Skip to main content
It looks like you're using Internet Explorer 11 or older. This website works best with modern browsers such as the latest versions of Chrome, Firefox, Safari, and Edge. If you continue with this browser, you may see unexpected results.

Women's Equality Day / 19th Amendment: Women's Rights Timeline

Learn about Women's Equality Day on August 26, 2020, and how this date marks the 100th anniversary of the certification of the 19th Amendment to the Constitution.
image text: How women won the vote 1920-2020 Celebrating the Centennial of Women's Suffrage

Click on this headline to download a copy of How Women Won the Votea special gazette published by the National Women's History Project. 

Wesleyan Chapel, site of the 1848 Women's Rights Convention

Seneca Falls Women's Rights Convention, 1848

The Seneca Falls Convention, July 19-20, 1848, is known as the the first American women's rights convention. The convention's goals were to "discuss the social, civil, and religious conditions and rights of women." Organizers included well-known leaders of the women's suffrage movement, Lucretia Mott and Elizabeth Cady Stanton. Of the estimated 300 attendees, a large majority were also actively involved in the anti-slavery movement. Read more about the Seneca Falls Convention and the Declaration of Sentiments on the Library of Congress website.

Two women holding holding a NWSA banner, Library of Congress

National Woman Suffrage Association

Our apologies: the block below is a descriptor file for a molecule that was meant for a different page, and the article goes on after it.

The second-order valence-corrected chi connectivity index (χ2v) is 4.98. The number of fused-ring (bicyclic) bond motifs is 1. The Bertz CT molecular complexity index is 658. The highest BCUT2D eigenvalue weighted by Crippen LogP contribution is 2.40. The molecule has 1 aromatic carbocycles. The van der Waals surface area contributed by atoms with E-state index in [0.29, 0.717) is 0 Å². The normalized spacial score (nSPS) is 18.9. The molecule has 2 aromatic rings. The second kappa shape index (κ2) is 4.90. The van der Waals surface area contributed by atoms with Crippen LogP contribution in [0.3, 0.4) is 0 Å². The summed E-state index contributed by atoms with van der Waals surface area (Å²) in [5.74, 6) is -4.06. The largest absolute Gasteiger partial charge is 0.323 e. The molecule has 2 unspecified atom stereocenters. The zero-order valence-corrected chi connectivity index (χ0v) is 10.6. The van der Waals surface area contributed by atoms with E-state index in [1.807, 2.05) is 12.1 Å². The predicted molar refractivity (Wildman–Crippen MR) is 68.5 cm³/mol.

Susan B. Anthony and Elizabeth Cady Stanton founded the National Woman Suffrage Association (NWSA) in New York City in 1869. The NWSA not only wanted to secure women's voting rights, but also supported more radical reforms that aimed to make women equal members of society. The NWSA merged with the more conservative American Woman Suffrage Association in 1890 to build a single, united front under the National American Woman Suffrage Association.

Suffragists parade down fifth avenue in 1917

Women's Suffrage in New York State

During World War I, women's suffrage became linked with the work of the war. Leaders of the movement argued that women were going above and beyond the sacrifices asked of them during war time and thus had earned the right to vote. Toward the end of the war, New York became one of the first states to grant women the right to vote in 1917. 

Gov. Gardner signing resolution ratifying the 19th amendment

19th Amendment Ratified

The amendment was originally introduced in Congress in 1878, but it didn't have national support until 1916. Tennessee became the 36th state to ratify the amendment on August 18, 1920, with a tie-breaking vote from state representative Harry Burn. He had recently received a letter from his mother "urging him to 'be a good boy' and vote for the amendment."

Women's Equality Day Infographic - timeline and map with facts about the women's rights movement

Women's Equality Day Infographic

Infographic courtesy of National Women's History Alliance; download original